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Sarah Everton from Employment Law team

Sarah Everton

Head of Employment Law

01782 525012 sarah.everton@myerssolicitors.co.uk


World Menopause Month

20th October 2023

World Menopause Month

October is World Menopause Month, and Myers & Co believe it is important to raise awareness about the stigma that can be associated with the menopause and how severe symptoms can be. Sarah Everton, Head of Employment Law, provides further information on what support options are available for those experiencing it.

With the list of symptoms that come with menopause, it is no surprise that most women find it difficult to go about their daily activities as normal. Some common symptoms of the menopause include:

Everyone can experience the menopause differently and symptoms can vary, but they can have a huge impact on many different aspects of life. These aspects can include relationships, social life, family life and work. To provide support, employers should make sure they have certain steps and procedures to help employees affected by the menopause.

Although the menopause isn’t specifically protected under the Equality Act 2010, employees can be protected under other protected characteristics, such as disability, sex, or age. Most discrimination claims for menopause are made on the basis that the symptoms can be considered a disability. Age discrimination claims can also be made as the menopause is usually related to the age of the individual.

However, it is important for employers to remember that menopause can also affect younger people due to medical or early menopause. Therefore, age discrimination and harassment can also apply to younger individuals, for example if somebody makes a joke about early menopause.

Speak to one of our legal experts regarding a discrimination claim.

What can employers do to support employees going through menopause?

Employers need to treat the menopause as a medical condition and avoid any unfavourable treatment towards these employees as a result. This includes making reasonable adjustments to account for the disability, whether this be reviewing usual policies on sickness absence and performance or adjusting physical features of the workplace. For example, some sickness policies can result in formal warnings if an employee is off sick for certain periods of time. This policy may need adjusting to take into account the symptoms of menopause.

Flexibility in and out of the workplace

One of the most common symptoms of menopause is hot flushes, meaning that some adjustments may need to be made for employees working in the office, such as providing an air-conditioned room for them to work in or providing a desk fan. Flexible working should also be considered as it may even be necessary for employees to leave the workplace if they suddenly feel unwell or take more breaks during the day.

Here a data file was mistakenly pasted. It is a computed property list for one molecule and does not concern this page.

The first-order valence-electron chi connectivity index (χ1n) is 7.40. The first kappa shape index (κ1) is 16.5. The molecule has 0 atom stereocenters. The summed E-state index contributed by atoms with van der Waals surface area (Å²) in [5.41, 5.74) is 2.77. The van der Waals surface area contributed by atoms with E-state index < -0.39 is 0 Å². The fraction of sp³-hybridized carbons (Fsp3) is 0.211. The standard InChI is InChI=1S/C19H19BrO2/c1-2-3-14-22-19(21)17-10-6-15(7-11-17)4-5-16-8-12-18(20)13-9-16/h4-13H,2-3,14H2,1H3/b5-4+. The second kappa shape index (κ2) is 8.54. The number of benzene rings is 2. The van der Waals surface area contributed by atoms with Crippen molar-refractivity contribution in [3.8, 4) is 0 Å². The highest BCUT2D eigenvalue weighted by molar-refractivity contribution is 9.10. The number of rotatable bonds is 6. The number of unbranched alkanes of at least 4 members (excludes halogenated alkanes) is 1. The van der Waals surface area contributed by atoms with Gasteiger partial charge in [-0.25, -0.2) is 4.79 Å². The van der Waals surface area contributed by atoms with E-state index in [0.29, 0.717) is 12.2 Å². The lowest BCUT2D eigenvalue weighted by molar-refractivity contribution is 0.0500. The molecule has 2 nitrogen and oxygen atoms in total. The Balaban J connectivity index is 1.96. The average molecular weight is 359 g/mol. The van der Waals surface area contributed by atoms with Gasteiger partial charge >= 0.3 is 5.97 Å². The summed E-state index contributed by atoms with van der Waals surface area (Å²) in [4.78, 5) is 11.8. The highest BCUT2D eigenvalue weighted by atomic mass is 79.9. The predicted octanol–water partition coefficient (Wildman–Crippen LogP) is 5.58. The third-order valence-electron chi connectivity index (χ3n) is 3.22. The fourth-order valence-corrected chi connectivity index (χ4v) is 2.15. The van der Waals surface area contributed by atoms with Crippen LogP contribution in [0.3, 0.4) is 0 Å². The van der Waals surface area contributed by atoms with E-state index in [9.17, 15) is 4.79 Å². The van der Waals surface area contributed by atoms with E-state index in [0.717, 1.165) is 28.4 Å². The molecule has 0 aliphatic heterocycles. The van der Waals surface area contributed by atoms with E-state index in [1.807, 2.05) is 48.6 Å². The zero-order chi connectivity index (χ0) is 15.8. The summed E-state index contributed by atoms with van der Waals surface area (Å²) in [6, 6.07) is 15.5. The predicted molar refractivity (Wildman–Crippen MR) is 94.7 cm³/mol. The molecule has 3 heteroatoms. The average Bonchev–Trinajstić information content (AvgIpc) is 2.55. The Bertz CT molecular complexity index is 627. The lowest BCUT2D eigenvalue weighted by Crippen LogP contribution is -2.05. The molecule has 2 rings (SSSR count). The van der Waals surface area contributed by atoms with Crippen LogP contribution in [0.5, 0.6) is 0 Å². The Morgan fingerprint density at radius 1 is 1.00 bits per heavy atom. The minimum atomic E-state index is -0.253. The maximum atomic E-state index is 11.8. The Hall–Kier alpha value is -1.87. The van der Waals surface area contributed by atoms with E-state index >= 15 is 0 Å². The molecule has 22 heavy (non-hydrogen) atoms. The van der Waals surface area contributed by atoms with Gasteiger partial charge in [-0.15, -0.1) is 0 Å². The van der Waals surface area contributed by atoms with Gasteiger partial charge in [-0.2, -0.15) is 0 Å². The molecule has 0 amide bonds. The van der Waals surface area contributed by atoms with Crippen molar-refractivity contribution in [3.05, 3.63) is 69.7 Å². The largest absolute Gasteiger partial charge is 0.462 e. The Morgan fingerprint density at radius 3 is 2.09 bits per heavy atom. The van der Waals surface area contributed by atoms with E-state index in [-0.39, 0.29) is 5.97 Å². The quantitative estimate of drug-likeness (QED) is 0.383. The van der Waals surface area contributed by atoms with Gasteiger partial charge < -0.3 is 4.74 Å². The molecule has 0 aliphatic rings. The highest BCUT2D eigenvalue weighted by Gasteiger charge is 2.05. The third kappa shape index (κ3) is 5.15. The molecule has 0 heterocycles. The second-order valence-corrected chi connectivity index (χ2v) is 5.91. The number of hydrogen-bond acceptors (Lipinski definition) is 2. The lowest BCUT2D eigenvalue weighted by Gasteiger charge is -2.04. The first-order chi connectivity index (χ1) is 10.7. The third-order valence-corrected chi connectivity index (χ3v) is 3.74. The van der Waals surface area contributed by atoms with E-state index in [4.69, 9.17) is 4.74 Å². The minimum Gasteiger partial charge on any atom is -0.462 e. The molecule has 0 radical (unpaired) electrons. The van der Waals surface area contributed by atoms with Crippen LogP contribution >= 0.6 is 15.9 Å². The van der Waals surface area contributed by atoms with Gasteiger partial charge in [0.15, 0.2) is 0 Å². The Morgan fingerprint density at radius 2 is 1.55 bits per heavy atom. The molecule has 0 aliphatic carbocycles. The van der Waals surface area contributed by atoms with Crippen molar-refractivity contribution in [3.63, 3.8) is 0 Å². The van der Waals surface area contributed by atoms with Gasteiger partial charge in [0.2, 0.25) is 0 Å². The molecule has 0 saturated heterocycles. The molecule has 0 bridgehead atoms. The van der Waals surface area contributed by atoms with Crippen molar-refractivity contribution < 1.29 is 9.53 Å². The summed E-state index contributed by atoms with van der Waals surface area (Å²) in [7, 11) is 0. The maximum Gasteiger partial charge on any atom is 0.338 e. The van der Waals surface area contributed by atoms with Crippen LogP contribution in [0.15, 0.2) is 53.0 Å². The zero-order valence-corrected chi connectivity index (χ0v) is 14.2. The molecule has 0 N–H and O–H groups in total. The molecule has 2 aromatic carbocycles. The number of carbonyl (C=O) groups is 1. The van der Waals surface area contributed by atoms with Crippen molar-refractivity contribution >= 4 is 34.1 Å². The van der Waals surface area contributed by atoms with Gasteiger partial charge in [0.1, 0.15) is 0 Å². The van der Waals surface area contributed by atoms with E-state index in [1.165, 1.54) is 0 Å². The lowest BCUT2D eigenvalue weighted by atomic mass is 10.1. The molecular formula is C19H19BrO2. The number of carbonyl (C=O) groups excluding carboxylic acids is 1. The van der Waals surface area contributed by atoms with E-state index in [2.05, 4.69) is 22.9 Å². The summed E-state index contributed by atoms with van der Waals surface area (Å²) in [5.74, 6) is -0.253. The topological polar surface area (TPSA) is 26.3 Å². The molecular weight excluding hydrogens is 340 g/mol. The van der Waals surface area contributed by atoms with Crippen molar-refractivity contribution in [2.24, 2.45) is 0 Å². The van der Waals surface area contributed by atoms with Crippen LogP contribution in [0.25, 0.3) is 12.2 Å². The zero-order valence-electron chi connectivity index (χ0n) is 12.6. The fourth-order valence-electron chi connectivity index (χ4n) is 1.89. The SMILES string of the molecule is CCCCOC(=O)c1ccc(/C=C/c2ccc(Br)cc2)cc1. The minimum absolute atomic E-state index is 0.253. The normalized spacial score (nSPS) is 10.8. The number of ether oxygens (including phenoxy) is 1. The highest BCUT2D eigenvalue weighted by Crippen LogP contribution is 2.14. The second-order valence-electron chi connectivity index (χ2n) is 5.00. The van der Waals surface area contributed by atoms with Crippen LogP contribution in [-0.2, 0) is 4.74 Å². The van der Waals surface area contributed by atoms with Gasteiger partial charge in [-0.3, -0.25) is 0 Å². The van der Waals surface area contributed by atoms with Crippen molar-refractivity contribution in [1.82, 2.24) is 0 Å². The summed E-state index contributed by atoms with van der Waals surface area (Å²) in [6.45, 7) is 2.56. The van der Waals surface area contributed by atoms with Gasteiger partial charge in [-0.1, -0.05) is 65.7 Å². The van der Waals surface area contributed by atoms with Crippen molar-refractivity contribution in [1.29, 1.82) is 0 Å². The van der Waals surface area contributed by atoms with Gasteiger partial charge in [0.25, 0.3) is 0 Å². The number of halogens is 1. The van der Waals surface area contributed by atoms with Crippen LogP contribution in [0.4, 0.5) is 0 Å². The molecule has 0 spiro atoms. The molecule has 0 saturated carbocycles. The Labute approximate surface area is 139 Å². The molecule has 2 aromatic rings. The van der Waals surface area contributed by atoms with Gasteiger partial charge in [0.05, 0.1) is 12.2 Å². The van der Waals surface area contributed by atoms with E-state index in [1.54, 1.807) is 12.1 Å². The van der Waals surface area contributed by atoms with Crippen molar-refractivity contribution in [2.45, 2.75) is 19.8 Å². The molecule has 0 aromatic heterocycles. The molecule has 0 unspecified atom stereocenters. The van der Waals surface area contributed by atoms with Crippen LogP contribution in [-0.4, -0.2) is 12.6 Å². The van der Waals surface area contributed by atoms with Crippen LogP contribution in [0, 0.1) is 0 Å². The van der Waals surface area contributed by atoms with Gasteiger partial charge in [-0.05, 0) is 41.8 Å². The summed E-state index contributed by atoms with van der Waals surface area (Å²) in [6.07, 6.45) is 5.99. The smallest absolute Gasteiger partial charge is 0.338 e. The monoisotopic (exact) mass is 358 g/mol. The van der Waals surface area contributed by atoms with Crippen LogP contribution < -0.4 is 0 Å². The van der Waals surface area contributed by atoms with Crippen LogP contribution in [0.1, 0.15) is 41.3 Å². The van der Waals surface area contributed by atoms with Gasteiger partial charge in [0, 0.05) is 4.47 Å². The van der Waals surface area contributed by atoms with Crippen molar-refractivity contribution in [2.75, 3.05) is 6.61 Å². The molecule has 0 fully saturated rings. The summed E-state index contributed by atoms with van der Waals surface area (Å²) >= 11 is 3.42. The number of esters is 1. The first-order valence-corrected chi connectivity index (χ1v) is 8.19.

Multiple areas of support

Some women may not feel comfortable seeking support from their line manager, possibly even more so if they are male. It may also be that the topic is difficult to raise for those employees who are transgender, intersex or non-binary. Therefore, employers should make it clear and provide multiple channels for employees seeking support as a result of menopause.

Health and safety

It is important to consider the working environment for employees going through menopause and ensure that their symptoms are not made worse by being at work. These risk assessments should also address welfare issues such as toilet facilities and access to drinking cold water. Employers already have an duty to provide these facilities under the Workplace (Health, Safety and Welfare) Regulations 1992.

Where do I stand if I am an employee?

There are two main areas of law that relate to menopause:

Although menopause isn’t specifically a ‘protected characteristic’, you are still protected from being discriminated against because of your:


You cannot be directly discriminated against or treated unfavourably in the workplace because of your age. Menopause is not always, but in most cases is related to age.


An employer must not treat women less favourably than men in the workplace. If there are policies within the organisations that are harder for a woman dealing with menopausal symptoms to meet (e.g. certain days worked in the office compared to at home), and an employer treats a person less favourably because of it, this can be classed as discrimination.


For some people going through menopause, the symptoms can be extremely severe and debilitating, and therefore defined as a disability. Employers should be making reasonable adjustments to avoid people being at a disadvantage because of the symptoms. If this is not being done, this can be classed as disability discrimination.

Call us today and speak with one of our solicitors.

How can Myers & Co help?

Myers & Co have a team of solicitors who have a vast amount of knowledge when it comes to discrimination in employment law. If you believe you may be eligible to make a claim, our experts are on hand ready to provide you with the advice and support that you may need. If you have any further questions as an employee, or wish to learn more about how you can support your employees from an employers perspective, you can call us today on 01782 577000, or email me directly at sarah.everton@myerssolicitors.co.uk.

Struggling with menopause?

If you find yourself struggling to deal with the physical and mental symptoms of menopause, there are places which can provide support when you need it most. You can find more information on this at Menopause Support and The Menopause Charity. It is important to remember you are not alone and there is always someone available to help.